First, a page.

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WEST UNION — Wind turbines were once again the topic of discussion at the Fayette County Supervisors meeting on Monday, June 10.

Kevin Lehs, Hawkeye wind farm project manager, brought concerns he has for a new wind-energy project being proposed in Hawkeye by NextEra Energy Resources of Juno, Florida. He also presented these concerns to the Fayette County Planning and Zoning Commission.

While the specific details of the proposal haven’t been made publicly available at this time, the company has sent contracts to potential landowners for easements on their property.

“Fayette County has verbiage that isn’t very specific, which will be exploited by companies like NextEra Energy,” Lehs said. “I think there are about a half-dozen areas that need to be shored up in the ordinance. Let’s get these shored up and change the ordinance so there is no gray area.”

What concerns Lehs is that these easement contracts are for a landowner’s entire farm, which means the company can put wind turbines wherever they want on the person’s property, as long as they are still in compliance with the current ordinance.

“To take a project that has a life cycle of 50 years and reach out beyond that for another 40 years to do whatever they want to do [is what these contracts are],” explained Lehs. “There is so much stuff that could change in 50 years, what is it going to do in 90 years? This company is going to make a lot of money. It isn’t going to necessarily share the money with the landowners because [the landowners] are going to be locked into this paltry amount of money to allow this company to do whatever it wants with their farm. I can hardly believe people are signing up for it, but they are.

“There are several that have signed already, and they are larger tracts of land. These people are signing blank documents giving this company the farm for 90 years.”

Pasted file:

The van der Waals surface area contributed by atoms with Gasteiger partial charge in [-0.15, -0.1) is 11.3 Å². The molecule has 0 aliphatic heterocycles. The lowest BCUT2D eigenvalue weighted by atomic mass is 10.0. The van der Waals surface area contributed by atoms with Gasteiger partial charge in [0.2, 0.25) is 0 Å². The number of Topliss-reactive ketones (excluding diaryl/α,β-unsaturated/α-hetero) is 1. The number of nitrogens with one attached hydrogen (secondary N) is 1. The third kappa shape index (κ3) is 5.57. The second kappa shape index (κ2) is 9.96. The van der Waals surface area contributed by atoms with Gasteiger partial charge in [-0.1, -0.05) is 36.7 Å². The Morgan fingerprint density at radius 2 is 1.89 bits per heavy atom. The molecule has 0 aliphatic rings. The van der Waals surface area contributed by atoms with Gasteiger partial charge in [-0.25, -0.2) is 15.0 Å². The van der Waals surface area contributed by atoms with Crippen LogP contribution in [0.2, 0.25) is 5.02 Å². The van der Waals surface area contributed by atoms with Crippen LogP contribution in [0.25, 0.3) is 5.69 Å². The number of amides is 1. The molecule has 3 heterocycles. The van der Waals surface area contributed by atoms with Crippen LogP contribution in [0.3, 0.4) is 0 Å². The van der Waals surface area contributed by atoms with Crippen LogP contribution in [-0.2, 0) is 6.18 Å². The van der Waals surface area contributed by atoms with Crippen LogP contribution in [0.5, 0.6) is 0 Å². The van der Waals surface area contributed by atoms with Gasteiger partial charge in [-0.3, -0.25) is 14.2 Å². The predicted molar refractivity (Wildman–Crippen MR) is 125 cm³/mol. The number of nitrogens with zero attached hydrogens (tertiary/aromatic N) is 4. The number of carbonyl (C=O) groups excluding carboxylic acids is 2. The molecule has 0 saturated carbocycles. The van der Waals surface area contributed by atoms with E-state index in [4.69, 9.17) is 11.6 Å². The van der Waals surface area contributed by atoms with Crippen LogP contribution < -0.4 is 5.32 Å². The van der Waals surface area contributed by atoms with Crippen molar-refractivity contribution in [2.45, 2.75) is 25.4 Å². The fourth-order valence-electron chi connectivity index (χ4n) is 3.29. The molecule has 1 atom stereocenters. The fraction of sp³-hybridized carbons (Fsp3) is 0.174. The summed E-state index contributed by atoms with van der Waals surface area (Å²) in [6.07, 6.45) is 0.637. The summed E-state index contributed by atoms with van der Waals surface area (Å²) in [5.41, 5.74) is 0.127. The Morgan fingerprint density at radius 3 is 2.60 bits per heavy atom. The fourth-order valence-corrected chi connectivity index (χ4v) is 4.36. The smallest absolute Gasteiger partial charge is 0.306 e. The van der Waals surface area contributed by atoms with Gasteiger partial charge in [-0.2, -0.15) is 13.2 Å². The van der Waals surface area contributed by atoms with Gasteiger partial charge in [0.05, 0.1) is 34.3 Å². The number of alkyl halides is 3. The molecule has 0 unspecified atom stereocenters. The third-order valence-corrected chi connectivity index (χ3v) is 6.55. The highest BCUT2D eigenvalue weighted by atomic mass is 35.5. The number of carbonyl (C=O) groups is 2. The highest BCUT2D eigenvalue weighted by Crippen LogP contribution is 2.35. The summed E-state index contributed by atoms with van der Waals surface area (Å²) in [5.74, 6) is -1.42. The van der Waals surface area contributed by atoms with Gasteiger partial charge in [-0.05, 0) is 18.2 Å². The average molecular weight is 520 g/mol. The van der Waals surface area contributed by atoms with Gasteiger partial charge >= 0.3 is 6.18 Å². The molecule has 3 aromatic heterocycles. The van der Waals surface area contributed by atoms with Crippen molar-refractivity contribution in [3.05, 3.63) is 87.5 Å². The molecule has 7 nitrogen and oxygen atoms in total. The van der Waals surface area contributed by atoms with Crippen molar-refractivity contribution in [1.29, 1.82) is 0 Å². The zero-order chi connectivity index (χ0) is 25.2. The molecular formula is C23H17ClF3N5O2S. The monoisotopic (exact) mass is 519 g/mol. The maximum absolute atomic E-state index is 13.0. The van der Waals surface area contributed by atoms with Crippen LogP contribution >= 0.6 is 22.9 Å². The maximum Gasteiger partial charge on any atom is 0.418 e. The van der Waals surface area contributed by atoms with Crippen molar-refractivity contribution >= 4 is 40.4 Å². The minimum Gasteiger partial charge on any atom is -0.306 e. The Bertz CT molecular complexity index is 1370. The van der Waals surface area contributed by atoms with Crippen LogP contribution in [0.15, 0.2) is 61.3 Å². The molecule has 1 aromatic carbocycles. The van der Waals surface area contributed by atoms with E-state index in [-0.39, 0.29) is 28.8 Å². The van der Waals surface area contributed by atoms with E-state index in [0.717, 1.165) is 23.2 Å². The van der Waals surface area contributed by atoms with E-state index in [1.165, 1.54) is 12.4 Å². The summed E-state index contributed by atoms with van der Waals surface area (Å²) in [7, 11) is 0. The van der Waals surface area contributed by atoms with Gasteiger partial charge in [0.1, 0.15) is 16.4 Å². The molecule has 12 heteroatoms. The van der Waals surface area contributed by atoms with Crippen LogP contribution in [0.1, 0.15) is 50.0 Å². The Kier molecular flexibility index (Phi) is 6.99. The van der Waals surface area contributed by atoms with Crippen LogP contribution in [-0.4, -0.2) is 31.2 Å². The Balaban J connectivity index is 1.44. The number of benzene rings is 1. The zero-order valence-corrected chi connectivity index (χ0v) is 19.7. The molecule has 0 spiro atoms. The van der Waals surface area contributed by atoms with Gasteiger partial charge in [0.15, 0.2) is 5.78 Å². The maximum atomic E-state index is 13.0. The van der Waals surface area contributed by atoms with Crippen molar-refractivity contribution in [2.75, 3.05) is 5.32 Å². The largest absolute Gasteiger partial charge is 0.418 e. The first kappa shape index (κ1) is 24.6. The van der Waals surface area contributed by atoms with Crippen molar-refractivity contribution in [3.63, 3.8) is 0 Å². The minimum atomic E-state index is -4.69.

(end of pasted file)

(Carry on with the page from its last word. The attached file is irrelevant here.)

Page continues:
Lehs also added that the contract doesn’t include a minimum amount of land that the company can disturb to put up these turbines.

He would like to see the supervisors improve the wind-turbine ordinance that it updated two years ago to be more specific to protect county citizens.

NextEra Energy has shown interest in installing solar, as well, so Lehs suggested that the county come up with a solar ordinance, which it currently doesn’t have, to protect itself. The contracts that are being presented to the landowners does include language for solar.

“[NextEra Energy] is queued in for 250-megawatts of solar, which is 900 acres, which is why you need to create a solar ordinance,” Lehs noted.

Catherine Miller, Fayette County planning and development administrator, gave the supervisors a sample solar ordinance from another Iowa county.

The supervisors noted that they were interested in updating the wind-turbine ordinance, as well as creating a solar ordinance. Since Lehs wasn’t on the agenda, no action could be taken at the meeting, but the supervisors did discuss putting together a committee to explore these two issues. They also discussed, who they felt they should ask to serve on this committee.

Other action

In other news, the supervisors approved three zoning requests. The first request came from Scenic View Mennonite Church for a waiver to the subdivision ordinance to split approximately 2.5 acres of land from a 33.01-acre parcel to build a church. The parcel is located in 190th Street in rural Fayette.

The second request came from Charles and Brenda Downs of Fayette to split approximately 5.69 acres of land from a 23.96-acre parcel at 10901 Ivy Road. They are splitting a building from the existing acreage so that they can sell the acreage while also keeping the building.

The final request came from Randy Nelson to split approximately 3.5 acres from a 72.64-acre parcel in Oran Township. Nelson plans to build a new home on the 3.5- acre parcel in three to five years.

The supervisors also approved a new contract with Solutions for $57,454 for IT support, 2-1. Solutions also hosts all the county’s accounting software, among other duties the contract covers. County Board Chairwoman Janell Bradley was the lone dissenting vote, because she wasn’t satisfied with the customer support she has received from the company on certain matters.

Finally, the supervisors approved a new county seal that will go on official ballots. It is pretty much the same as the old seal, except for a slight change at the bottom where it will now read 33FCIATR.

The old county seal will still be recognized and used by the county; this one will only go on official ballots. This was done per Iowa Code.